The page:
Recently, it can be noticed that the activity of a number of organizations and political forces has again aggravated the issue of “truce” in the South-East of Ukraine. The Rada recently passed a law on holding elections in Donbas within the framework of the Minsk agreements. The event itself is only a fully expected consequence of the negotiations themselves, changes in the constitution and behind-the-scenes agreements between Ukraine, Russia and the European Union. But this did not prevent Azov from using this day for a spectacular, but completely meaningless (except, of course, their self-publicity) march. The Minsk agreements were called by the Central Committee the Azov and Biletsky capitulations, and their own demands, typical of right-wing populists, were called the demands of the whole nation. There are some interesting moments in the march itself.

First, it is obvious that after signing the Minsk agreements with Ukraine’s main creditors, Germany and France, the government will be able to withdraw from these agreements only at the cost of losing all possible investments and loans. For a corrupt state, this will mean the lack of billions of dollars to cut (which will mean stopping funding for the Azov Regiment — no longer buying the White Leader an apartment in the center of Kiev), and for ordinary citizens it will be an economic disaster. After all, no matter how cool, crumbs from the lord’s table settled in the pockets of ordinary Ukrainians. It is no secret that due to the nature of modern Ukrainian society, despite all the activity in the struggle for political rights (often not useless), the struggle for economic rights, for bread, practically does not go beyond appealing to government agencies or journalists, and only occasionally, in extreme cases, peaceful street rallies. With this approach of “class unity”, Ukrainian workers have become, in fact, hostages of the economic decisions of the elite and can not oppose them because of their differences. If Azov did not play PR, but really tried to force the government to withdraw from the Minsk agreement, for Ukrainians it would mean only two ways — extreme radicalization and social explosion, or extreme poverty, unemployment and a sharp outflow of youth to neighboring countries. It is obvious that the security guards and reactionaries from Azov, and even more so those behind this formation, are not going to take such risks.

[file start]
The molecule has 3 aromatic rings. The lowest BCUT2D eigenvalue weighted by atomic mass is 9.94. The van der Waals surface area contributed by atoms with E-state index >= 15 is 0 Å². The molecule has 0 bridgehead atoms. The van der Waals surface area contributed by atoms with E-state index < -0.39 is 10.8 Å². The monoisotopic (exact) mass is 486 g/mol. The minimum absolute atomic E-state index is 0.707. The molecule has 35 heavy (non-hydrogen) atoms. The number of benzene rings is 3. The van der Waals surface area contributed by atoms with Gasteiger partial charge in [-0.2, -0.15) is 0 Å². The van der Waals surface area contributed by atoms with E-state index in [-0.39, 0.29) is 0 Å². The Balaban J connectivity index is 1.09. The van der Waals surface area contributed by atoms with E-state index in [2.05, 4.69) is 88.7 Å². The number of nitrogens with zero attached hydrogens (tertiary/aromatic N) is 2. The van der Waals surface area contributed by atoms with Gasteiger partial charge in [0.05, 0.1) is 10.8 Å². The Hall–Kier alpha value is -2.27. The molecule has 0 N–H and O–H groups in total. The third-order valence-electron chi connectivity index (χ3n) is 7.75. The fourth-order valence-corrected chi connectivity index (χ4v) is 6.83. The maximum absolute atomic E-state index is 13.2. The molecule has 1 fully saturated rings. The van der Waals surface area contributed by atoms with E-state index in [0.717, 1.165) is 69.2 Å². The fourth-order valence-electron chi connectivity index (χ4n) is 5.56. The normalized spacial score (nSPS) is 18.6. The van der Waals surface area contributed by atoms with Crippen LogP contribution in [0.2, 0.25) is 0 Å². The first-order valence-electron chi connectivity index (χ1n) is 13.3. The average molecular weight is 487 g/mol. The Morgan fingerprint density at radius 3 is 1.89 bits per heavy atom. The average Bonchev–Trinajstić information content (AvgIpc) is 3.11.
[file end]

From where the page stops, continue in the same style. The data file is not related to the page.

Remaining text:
Even some representatives of the far-right movement have noticed the inconsistency of “capitulation fighters” — and this is not surprising, because neither when adopting amendments to the constitution, nor when Poroshenko signed agreements, no “warning” marches were held through Azov, and from events near the Verkhovna Rada and Igor Humeniuk, Azov decided to distance itself as much as possible.